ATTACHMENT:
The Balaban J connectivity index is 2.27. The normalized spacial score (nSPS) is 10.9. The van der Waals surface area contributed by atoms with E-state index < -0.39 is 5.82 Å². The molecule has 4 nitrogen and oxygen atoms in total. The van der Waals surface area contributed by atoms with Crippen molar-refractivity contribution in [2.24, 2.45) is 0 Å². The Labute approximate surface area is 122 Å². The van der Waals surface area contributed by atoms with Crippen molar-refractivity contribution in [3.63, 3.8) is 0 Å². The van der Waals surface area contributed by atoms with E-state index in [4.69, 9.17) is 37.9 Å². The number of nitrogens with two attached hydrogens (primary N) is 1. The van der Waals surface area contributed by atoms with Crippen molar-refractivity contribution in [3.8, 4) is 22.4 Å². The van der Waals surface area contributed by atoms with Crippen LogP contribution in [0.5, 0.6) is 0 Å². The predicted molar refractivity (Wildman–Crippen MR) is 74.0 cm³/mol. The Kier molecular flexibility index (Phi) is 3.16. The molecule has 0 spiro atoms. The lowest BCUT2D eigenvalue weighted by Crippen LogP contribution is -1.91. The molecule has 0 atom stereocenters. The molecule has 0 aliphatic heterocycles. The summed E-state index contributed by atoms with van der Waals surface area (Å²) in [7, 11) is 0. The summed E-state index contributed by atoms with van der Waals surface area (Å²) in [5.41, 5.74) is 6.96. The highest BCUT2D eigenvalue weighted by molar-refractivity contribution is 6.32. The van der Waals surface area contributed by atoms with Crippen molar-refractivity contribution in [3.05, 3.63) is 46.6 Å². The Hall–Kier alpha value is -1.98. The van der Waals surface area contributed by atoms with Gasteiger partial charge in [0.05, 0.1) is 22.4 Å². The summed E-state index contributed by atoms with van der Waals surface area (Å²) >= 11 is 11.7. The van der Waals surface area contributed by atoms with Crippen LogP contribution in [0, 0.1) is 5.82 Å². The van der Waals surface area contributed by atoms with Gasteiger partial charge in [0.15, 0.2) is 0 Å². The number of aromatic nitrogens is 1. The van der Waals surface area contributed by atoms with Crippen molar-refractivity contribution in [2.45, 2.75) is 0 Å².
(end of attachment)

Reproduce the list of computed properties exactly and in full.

The Balaban J connectivity index is 2.27. The normalized spacial score (nSPS) is 10.9. The van der Waals surface area contributed by atoms with E-state index < -0.39 is 5.82 Å². The molecule has 4 nitrogen and oxygen atoms in total. The van der Waals surface area contributed by atoms with Crippen molar-refractivity contribution in [2.24, 2.45) is 0 Å². The Labute approximate surface area is 122 Å². The van der Waals surface area contributed by atoms with Crippen molar-refractivity contribution in [3.63, 3.8) is 0 Å². The van der Waals surface area contributed by atoms with E-state index in [4.69, 9.17) is 37.9 Å². The number of nitrogens with two attached hydrogens (primary N) is 1. The van der Waals surface area contributed by atoms with Crippen molar-refractivity contribution in [3.8, 4) is 22.4 Å². The van der Waals surface area contributed by atoms with Crippen LogP contribution in [0.5, 0.6) is 0 Å². The predicted molar refractivity (Wildman–Crippen MR) is 74.0 cm³/mol. The Kier molecular flexibility index (Phi) is 3.16. The molecule has 0 spiro atoms. The lowest BCUT2D eigenvalue weighted by Crippen LogP contribution is -1.91. The molecule has 0 atom stereocenters. The molecule has 0 aliphatic heterocycles. The summed E-state index contributed by atoms with van der Waals surface area (Å²) in [7, 11) is 0. The summed E-state index contributed by atoms with van der Waals surface area (Å²) in [5.41, 5.74) is 6.96. The highest BCUT2D eigenvalue weighted by molar-refractivity contribution is 6.32. The van der Waals surface area contributed by atoms with Crippen molar-refractivity contribution in [3.05, 3.63) is 46.6 Å². The Hall–Kier alpha value is -1.98. The van der Waals surface area contributed by atoms with Gasteiger partial charge in [0.05, 0.1) is 22.4 Å². The summed E-state index contributed by atoms with van der Waals surface area (Å²) >= 11 is 11.7. The van der Waals surface area contributed by atoms with Crippen LogP contribution in [0, 0.1) is 5.82 Å². The van der Waals surface area contributed by atoms with Gasteiger partial charge in [0.15, 0.2) is 0 Å². The number of aromatic nitrogens is 1. The van der Waals surface area contributed by atoms with Crippen molar-refractivity contribution in [2.45, 2.75) is 0 Å².